Since October the market has rallied again somewhat from its lows, due particularly to lower crop results in Brazil for SMY 2017|18, the effects of the dry weather in Europe on the 2018 campaign, and the current dynamics in the foreign exchange and oil markets. Market movements in recent months were characterised by high volatility. The world sugar price also showed a clear correlation with the oil price in recent months.
At the end of the reporting period (28 February 2019), white sugar quoted at US$ 348.0 per tonne and raw sugar at US$ 280.7.
World sugar balance1
|Million tonnes, except %|
|In % of consumption||40.0||41.4||41.7|
1 F. O. Licht, Estimate of the World Sugar Balance 2018|19, dated 6 March 2019.
SMY 2017|18, which ended on 30 September 2018, was the first marketing year after the elimination of the sugar quotas and minimum prices for sugar beet. With very good yields per hectare and with sugar exports unrestricted since the quota abolition, both sugar production and exports increased significantly, while imports declined.
For SMY 2018|19, which began on 1 October 2018, the production expectations are considerably lower than in the prior year, as a result of the drought-related poorer yields in the large European beet growing regions. In its estimate from January 2019, the European Commission, despite similar beet production acreage as in the previous year, projected a production decrease (including isoglucose) to 18.2 million tonnes for this SMY (SMY 2017|18: 21.3 million tonnes).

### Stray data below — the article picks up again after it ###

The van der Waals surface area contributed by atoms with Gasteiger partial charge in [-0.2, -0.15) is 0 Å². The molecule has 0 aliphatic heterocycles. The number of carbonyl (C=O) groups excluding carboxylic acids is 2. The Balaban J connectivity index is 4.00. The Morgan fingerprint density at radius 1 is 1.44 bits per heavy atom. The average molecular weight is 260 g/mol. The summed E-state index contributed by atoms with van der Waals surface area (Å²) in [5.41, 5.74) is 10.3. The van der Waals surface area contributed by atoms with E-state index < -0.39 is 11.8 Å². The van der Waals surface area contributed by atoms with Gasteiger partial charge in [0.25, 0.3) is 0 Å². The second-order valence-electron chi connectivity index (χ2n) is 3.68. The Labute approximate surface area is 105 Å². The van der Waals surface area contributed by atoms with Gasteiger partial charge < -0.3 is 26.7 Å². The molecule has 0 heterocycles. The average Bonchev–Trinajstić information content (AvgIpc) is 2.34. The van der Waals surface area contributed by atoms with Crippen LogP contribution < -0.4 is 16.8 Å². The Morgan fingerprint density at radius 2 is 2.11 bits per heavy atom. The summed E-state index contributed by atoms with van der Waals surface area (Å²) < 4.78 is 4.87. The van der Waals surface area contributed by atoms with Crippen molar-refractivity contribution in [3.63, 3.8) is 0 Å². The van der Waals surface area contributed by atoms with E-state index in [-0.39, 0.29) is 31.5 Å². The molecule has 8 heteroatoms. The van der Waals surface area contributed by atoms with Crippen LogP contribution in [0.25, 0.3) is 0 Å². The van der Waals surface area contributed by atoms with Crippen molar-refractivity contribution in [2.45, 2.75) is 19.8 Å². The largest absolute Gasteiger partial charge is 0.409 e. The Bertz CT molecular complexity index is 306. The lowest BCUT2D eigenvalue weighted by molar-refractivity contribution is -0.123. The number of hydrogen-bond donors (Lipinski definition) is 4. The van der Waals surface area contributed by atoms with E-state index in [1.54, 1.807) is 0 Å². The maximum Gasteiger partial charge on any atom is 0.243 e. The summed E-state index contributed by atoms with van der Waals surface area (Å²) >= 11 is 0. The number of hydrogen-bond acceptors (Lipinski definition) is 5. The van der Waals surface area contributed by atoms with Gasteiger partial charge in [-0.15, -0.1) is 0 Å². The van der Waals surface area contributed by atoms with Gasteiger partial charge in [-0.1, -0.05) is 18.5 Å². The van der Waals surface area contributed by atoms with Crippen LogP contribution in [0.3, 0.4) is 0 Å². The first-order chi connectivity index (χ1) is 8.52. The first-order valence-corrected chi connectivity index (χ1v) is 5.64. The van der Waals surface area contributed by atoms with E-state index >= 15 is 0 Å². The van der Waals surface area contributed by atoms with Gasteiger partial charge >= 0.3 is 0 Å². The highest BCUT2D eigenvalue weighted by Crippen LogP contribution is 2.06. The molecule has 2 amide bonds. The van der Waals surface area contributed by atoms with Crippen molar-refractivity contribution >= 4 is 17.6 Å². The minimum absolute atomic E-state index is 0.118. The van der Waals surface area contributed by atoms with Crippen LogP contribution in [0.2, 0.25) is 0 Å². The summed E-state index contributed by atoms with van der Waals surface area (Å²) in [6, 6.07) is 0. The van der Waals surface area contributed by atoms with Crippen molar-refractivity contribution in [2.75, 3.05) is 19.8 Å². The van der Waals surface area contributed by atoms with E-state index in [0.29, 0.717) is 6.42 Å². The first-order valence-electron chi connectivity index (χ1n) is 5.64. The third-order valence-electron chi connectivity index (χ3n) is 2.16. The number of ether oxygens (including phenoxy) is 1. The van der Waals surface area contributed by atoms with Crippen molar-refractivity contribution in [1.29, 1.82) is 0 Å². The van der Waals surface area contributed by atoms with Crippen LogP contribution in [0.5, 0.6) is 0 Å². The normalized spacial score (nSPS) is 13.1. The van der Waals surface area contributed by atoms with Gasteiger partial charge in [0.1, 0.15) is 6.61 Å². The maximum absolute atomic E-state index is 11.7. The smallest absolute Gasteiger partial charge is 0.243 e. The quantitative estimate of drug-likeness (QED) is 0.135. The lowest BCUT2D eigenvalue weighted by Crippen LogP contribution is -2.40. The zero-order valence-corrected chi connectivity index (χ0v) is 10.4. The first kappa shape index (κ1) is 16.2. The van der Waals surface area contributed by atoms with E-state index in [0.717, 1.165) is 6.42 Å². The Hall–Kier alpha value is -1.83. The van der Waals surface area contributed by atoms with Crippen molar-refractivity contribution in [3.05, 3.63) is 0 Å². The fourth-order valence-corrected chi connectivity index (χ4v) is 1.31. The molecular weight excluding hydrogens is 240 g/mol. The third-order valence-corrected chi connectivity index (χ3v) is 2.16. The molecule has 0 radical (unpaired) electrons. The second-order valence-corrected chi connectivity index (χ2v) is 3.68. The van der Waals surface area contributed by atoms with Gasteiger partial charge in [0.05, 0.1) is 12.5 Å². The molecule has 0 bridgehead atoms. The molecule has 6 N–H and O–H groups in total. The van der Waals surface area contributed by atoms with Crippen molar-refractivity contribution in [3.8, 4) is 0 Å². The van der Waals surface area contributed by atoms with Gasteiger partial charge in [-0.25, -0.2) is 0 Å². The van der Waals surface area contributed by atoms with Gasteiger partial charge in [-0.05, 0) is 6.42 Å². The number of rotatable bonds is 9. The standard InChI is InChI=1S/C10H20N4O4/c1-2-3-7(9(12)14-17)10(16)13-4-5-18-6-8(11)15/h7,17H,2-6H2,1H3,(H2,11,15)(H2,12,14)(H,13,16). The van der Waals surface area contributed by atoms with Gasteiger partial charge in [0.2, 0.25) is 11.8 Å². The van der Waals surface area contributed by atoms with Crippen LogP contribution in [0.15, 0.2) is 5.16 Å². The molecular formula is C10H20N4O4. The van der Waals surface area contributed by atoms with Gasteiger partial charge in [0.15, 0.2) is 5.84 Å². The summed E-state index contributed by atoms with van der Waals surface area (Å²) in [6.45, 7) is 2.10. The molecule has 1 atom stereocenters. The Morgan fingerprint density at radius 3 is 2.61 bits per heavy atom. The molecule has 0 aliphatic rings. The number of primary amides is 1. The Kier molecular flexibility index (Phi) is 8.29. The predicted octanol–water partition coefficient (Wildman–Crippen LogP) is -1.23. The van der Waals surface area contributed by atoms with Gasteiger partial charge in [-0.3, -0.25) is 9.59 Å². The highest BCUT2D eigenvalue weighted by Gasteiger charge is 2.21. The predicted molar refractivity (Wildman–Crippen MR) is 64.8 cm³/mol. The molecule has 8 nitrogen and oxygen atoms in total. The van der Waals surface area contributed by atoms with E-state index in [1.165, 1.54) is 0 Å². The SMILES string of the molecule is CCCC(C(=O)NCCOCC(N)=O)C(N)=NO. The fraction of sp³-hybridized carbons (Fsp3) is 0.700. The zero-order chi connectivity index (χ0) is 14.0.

At the beginning of SMY 2017|18 in October 2017, with the sugar quotas newly ended, the EU price for sugar (food and non-food) per bulk tonne ex-factory fell to € 420 per tonne and, in the months that followed, tumbled further to slightly below € 350 per tonne. At the start of the new SMY 2018|19, the quotation lost another € 27, receding to just € 320 per tonne in October 2018. In January 2019 the EU sugar price was at € 312 per tonne (January 2018: € 371 per tonne) and thus about 23% below the EU’s regulatory reference threshold of € 404 per tonne.
The sales volume trend with industrial customers and with resellers in the 2018|19 financial year was positive. By contrast, volumes declined in the export and the non-food (formerly “non-quota sugar”) sectors amid the world market situation and the associated conscious reduction in export activities.
While the first months of this financial year were still defined by high EU sugar inventories, these were largely depleted in the course of mid-summer, especially in the Eastern European countries.
Due to the reduced production of beet sugar, the markets were supplied, and volumes for sales in the 2018|19 sugar marketing year were secured, by purchasing white sugar and by refining of raw sugar.
In connection with the strengthening of AGRANA’s sugar brands in the retail sector, the Group relaunched its retail products in all AGRANA regions during the year under review.